Emily Craig’s Tokyo 2020 thank-you message clocks nearly 100,000 Twitter views

Olympian Emily Craig’s message of gratitude to the Japanese people for their hospitality has struck a chord on social media

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Emily Craig, who narrowly missed out on the Olympic podium in the lightweight double sculls with Imogen Grant, has thanked the Japanese people for being so welcoming in a video on social media that has resonated with the country’s sports fans.

Since being posted on Twitter last Friday, Emily’s message in Japanese has had an incredible 97,300 views with 442 replies and 12,400 likes, at the time of writing. The video has also been played on Japanese national television.

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In between training for Henley Royal, Emily said: “It was quite surprising seeing the reaction after a week. It’s just nice knowing that it’s out there.

“I’m really pleased that I got to express how I feel and that it had the desired effect of hopefully affirming that hosting the Olympics and all the effort and sacrifice was the right thing to do.”

Emily’s sentiments have really struck a chord.

One reply to her message, from Taktak (@Parekun), said: “This is so touching. please come to Japan again once the pandemic is over. I became a big fan of GB team after watching so many heart-warming posts by many athletes during the Olympics. I really want to say ARIGATO to team GB.”

Another from Chieko @RoseSophia007 said: “Thank you for your heartful message in Japanese. Even under these circumstances, you performed wonderfully and impressed and encouraged us. We will never forget such a moving Olympics.”

With a masters in East Asian Art, Emily is passionate about Japanese culture and has been learning Japanese since 2015.

She said: “There was always a part of me that thought it would be quite cool if I could give a little interview in Japanese if I got to Tokyo. Then with the COVID stuff and my level of Japanese, something pre-written was more feasible, so I thought it would be quite nice.”

With three different alphabets and a different sentence structure from English, Japanese is a complex language to master.

“It’s taken five years to grasp the grammatical structure and how it would fit together,” said Emily. “There’s 2,000 basic kanji [characters] before you’re fluent.”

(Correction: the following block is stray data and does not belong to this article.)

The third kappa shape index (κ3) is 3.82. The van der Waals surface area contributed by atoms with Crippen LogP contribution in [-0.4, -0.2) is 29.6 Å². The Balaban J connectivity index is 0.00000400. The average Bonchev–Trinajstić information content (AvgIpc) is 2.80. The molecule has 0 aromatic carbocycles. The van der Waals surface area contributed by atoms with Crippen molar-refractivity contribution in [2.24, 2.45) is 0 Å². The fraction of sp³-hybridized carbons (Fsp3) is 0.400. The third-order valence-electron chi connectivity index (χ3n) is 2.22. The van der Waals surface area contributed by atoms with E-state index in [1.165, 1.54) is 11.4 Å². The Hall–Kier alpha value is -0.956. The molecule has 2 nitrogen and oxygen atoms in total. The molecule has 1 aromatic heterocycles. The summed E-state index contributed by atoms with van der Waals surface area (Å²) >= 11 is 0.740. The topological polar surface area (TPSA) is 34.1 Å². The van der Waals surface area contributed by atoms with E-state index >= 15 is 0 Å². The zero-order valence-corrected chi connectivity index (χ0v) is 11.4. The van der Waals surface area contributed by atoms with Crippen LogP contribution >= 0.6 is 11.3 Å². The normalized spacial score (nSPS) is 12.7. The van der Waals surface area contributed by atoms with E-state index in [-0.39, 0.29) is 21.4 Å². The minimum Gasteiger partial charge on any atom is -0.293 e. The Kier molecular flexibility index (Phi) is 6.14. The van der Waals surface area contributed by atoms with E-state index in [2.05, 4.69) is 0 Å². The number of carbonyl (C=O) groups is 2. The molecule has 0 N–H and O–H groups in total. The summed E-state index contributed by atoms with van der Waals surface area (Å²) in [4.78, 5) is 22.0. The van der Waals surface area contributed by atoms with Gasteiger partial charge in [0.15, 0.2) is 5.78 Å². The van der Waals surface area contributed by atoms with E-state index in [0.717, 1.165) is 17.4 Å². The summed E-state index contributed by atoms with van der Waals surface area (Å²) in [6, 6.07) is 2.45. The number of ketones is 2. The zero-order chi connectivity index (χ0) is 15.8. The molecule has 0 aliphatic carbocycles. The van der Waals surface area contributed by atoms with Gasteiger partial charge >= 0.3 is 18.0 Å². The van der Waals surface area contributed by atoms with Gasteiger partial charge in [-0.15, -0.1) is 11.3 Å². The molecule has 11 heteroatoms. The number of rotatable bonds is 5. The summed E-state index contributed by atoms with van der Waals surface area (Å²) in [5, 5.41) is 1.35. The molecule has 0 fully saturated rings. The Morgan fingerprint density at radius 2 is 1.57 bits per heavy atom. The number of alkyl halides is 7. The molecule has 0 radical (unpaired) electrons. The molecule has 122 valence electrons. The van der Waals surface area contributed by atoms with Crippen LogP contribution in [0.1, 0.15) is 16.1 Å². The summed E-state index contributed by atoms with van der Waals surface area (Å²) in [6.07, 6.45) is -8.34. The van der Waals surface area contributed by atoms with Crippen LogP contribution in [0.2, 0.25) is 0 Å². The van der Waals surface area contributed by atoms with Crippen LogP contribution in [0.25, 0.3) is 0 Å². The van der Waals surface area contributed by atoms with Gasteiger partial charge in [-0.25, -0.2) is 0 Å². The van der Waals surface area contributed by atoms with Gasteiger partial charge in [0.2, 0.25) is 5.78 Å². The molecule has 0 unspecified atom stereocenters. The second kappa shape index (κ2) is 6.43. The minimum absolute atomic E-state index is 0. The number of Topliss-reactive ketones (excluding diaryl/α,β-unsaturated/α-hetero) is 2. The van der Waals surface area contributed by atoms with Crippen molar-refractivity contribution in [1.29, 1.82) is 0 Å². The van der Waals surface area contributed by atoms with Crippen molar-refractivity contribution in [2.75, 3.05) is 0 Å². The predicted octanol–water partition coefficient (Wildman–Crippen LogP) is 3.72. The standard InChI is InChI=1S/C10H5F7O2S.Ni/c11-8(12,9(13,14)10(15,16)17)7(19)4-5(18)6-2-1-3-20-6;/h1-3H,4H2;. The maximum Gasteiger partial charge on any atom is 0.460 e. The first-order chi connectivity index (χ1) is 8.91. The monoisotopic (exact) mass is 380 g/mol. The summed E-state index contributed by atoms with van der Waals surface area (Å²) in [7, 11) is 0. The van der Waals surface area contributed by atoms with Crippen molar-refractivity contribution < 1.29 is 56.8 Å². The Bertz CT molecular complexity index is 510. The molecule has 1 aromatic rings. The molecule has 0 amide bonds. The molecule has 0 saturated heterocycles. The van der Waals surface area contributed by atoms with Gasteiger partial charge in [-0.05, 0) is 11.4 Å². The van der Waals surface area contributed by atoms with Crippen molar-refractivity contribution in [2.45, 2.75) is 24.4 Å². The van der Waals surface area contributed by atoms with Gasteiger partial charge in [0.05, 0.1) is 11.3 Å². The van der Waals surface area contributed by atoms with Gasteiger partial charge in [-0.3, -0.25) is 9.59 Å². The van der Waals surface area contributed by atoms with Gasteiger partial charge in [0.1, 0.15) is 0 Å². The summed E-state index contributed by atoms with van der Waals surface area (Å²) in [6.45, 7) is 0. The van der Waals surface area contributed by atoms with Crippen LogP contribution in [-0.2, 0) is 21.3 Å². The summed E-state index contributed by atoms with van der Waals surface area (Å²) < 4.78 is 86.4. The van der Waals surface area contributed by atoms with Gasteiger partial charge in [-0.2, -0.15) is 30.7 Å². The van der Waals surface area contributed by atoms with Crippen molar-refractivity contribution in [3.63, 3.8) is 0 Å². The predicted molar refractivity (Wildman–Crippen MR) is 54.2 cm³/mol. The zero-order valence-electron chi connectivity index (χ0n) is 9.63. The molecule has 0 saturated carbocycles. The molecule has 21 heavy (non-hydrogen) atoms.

Her Japanese teacher has been equally surprised by the reaction on social media.

“I had a lesson yesterday and he told me I was on three news channels in Japan!”

https://twitter.com/i/status/1423584481374507008

When the time comes to hang up her oars, she is keen to work with Japanese art and visited many temples and art galleries there on a trip in 2015.

“Initially pre-COVID, my plan had been to travel around Japan around springtime and go from the north right to the south. I think, as a country, it’s pretty much got everything you’d want from hiking, skiing, surfing, culture – everything – but I think that’s going to have to wait until COVID’s gone.

She added: “With the art, I really love that everything that’s functional is beautiful and everything that’s beautiful has a function. I think I’m really drawn to that – and a lot of it is quite tactile and are everyday objects that people would use. I enjoy that kind of human history behind objects.”

While she plans to put an image of the photofinish from her  Olympic A final on her wall – “that’s how close I was to an Olympic gold” – she also has many sweeter memories of Tokyo2020.

“When we first got to the Olympic village, just walking around… And just this incredible view of the Tokyo skyline. Our block overlooked the Rainbow Bridge which was just amazing.

“Wandering around the path round the village and thinking, ‘Oh my god, I’m here!’. This is what I wanted from the age of 12 and I’m actually here and doing it, so that was pretty incredible.”

Of course, the action from Tokyo isn’t over for British rowers as we’ll see three more crews take to the water in just over two weeks at the Paralympics from Friday 27 August to Sunday 29 August. Find out more here.

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